Why We Ignore Warnings Of Looming Disaster After a disaster happens, we want to know whether something could have been done to avoid it. Did anyone see this coming? Many times, the answer is yes. So why didn't the warnings lead to action? This week, we revisit a favorite 2018 episode about the psychology of warnings. We visit a smelly Alaskan tunnel, hear about a gory (and fictional) murder plot, and even listen to some ABBA.
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Warnings, Warnings Everywhere: Why We Sometimes Ignore Looming Disasters

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Warnings, Warnings Everywhere: Why We Sometimes Ignore Looming Disasters

Warnings, Warnings Everywhere: Why We Sometimes Ignore Looming Disasters

Warnings, Warnings Everywhere: Why We Sometimes Ignore Looming Disasters

  • Download
  • <iframe src="https://www.npr.org/player/embed/797357603/797357632" width="100%" height="290" frameborder="0" scrolling="no" title="NPR embedded audio player">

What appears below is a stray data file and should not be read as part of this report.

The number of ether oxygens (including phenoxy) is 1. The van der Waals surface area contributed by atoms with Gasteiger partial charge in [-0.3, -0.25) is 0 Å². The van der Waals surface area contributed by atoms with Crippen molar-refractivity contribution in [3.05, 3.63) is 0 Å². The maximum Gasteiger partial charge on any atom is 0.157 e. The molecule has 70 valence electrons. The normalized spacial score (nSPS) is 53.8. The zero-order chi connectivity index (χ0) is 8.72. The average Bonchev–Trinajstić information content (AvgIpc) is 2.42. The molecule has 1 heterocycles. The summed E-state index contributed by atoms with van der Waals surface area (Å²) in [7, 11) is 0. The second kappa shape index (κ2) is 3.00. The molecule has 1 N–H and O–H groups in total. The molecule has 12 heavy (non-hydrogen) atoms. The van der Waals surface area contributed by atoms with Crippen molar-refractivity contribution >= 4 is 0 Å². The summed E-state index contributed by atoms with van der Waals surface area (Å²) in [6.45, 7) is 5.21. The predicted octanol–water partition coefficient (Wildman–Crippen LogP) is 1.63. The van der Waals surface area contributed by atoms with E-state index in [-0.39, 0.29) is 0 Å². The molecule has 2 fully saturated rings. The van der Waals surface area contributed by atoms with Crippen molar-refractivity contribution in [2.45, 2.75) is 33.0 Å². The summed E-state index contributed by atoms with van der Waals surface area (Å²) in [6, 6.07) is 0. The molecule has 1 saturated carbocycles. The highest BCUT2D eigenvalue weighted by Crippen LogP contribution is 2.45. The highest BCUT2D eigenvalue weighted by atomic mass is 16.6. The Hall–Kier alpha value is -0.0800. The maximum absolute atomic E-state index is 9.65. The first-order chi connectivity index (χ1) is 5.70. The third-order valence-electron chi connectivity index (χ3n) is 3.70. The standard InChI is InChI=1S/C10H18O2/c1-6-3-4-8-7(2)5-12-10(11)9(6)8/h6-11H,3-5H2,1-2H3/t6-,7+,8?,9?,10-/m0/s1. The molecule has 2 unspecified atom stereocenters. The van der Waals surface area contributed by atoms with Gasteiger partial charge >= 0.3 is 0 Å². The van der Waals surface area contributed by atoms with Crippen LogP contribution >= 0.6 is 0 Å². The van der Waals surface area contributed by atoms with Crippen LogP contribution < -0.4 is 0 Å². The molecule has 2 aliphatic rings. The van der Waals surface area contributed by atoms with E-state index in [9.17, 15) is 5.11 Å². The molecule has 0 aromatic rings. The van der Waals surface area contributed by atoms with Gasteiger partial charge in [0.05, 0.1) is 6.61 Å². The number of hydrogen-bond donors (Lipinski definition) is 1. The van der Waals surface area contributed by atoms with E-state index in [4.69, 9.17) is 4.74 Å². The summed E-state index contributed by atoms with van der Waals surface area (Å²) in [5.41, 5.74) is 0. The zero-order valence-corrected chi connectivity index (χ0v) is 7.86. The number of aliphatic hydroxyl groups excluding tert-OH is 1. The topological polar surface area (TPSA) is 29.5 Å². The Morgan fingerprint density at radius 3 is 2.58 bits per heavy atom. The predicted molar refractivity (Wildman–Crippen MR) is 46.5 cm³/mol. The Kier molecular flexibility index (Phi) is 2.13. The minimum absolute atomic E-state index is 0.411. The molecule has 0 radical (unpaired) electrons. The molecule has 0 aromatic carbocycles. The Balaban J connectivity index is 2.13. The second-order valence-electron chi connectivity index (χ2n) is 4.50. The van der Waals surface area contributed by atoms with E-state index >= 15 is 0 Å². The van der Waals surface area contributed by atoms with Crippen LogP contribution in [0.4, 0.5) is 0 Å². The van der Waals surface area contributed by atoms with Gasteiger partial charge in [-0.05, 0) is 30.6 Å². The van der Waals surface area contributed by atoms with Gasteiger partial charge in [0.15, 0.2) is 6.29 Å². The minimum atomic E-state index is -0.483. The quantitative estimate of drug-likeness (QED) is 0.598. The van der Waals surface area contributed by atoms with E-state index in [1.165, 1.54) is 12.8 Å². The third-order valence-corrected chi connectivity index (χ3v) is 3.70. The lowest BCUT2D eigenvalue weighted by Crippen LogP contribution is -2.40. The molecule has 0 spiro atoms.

• Transcript

Why are some warnings heard, while others are ignored? Angela Hsieh hide caption

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Angela Hsieh

Why are some warnings heard, while others are ignored?

Angela Hsieh

After a disaster happens, we want to know, could something have been done to avoid it? Did anyone see this coming?

Many times, the answer is yes. There was a person — or many people — who spotted a looming crisis and tried to warn those in power. So why didn't the warnings lead to action?

This week on Hidden Brain, we look into the psychology of warnings. We'll turn to an unusual source — an ancient myth about the cursed prophet Cassandra — to understand why some warnings fail. We'll travel 40 feet below the ground to talk to a modern-day Cassandra, and we'll speak with a government official who managed to get his warnings heard. There's also a gory (and fictional) murder plot, and even some ABBA.

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